They voluntarily gave up arms to help Colombia move towards peace. Now, they will use skills developed as guerrillas to help communities in Antioquia impacted by underdevelopment, poverty and conflict. As part of the reincorporation process of Colombia’s peace agreement, 90 FARC former combatants have been officially certified as ‘Promoters of Health and Life’ by the University of Antioquia in a United Nations-backed programme which has also involved members of the state security forces.
Many of the former combatants learned medical practice in rural regions, where there were no hospitals available for them to use, during the armed conflict. The programme, which is also supported by the Swedish government, has helped them to consolidate skills that will now serve fellow citizens, as well as other FARC members based in special Training and Reincorporation camps.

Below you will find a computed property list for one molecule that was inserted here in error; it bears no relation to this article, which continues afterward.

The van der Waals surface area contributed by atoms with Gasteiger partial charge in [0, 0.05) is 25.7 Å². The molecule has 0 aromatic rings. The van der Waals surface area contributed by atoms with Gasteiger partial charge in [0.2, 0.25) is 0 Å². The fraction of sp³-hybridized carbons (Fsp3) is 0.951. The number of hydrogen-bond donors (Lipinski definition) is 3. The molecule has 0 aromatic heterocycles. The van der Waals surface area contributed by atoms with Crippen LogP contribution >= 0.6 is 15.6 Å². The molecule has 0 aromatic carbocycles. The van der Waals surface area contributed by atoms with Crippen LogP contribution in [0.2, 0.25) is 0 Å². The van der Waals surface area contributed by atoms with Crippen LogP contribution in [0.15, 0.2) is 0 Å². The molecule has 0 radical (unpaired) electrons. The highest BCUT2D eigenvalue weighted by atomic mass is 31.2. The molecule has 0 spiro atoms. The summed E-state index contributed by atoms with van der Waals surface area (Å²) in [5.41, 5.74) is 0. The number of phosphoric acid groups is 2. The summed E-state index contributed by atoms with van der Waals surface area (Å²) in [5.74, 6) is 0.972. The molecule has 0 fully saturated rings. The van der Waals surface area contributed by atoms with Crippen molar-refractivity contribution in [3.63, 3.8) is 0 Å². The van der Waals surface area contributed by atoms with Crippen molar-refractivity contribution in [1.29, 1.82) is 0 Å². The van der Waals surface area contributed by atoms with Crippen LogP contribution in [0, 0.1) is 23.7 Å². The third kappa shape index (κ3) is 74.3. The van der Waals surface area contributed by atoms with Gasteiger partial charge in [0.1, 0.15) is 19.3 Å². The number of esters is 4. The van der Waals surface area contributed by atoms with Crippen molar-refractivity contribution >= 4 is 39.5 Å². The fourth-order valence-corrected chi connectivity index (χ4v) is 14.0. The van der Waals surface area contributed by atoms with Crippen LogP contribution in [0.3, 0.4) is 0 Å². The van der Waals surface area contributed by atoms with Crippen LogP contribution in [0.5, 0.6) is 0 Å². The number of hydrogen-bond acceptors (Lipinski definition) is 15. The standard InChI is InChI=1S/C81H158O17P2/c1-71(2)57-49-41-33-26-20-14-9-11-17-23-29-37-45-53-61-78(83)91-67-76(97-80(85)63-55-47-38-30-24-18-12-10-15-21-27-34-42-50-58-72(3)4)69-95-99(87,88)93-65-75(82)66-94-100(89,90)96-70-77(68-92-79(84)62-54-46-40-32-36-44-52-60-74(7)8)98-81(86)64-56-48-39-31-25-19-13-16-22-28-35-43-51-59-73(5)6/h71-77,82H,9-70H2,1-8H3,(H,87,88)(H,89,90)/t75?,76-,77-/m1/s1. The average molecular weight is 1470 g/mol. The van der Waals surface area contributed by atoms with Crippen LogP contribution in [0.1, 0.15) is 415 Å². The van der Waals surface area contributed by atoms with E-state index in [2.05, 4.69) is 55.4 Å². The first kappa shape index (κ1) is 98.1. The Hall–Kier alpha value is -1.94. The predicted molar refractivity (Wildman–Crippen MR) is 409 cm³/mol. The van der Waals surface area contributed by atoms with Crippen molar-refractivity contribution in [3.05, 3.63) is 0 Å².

‘Now as a health promoter I want to simply save lives, that really was always my vocation’, said one former combatant, Margherita, who spent 25 years as a medic in the FARC.
Another former combatant, Wilson Villalobos, was a FARC dentist. ‘Personally, I aspire to help people improve their oral health in public hospitals or, if it’s possible, to have my own office. It’s a big aim, but worth dreaming’, he said.
As part of their new medical duties, the Promoters will participate in missions to provide healthcare in communities in Antioquia with little access to state services. In these areas, they will visit homes, schools and social centres to reach as many people as possible. The programme hopes to open doors for former combatants to study medicine at university.
The UN hopes the Antioquia programme will be replicated elsewhere in Colombia. ‘These former combatants are today reincorporated in life and for life. They will no longer pick up a gun but a stethoscope to listen to the heart’, said Carlos Iván Lopera of the UN Development Programme.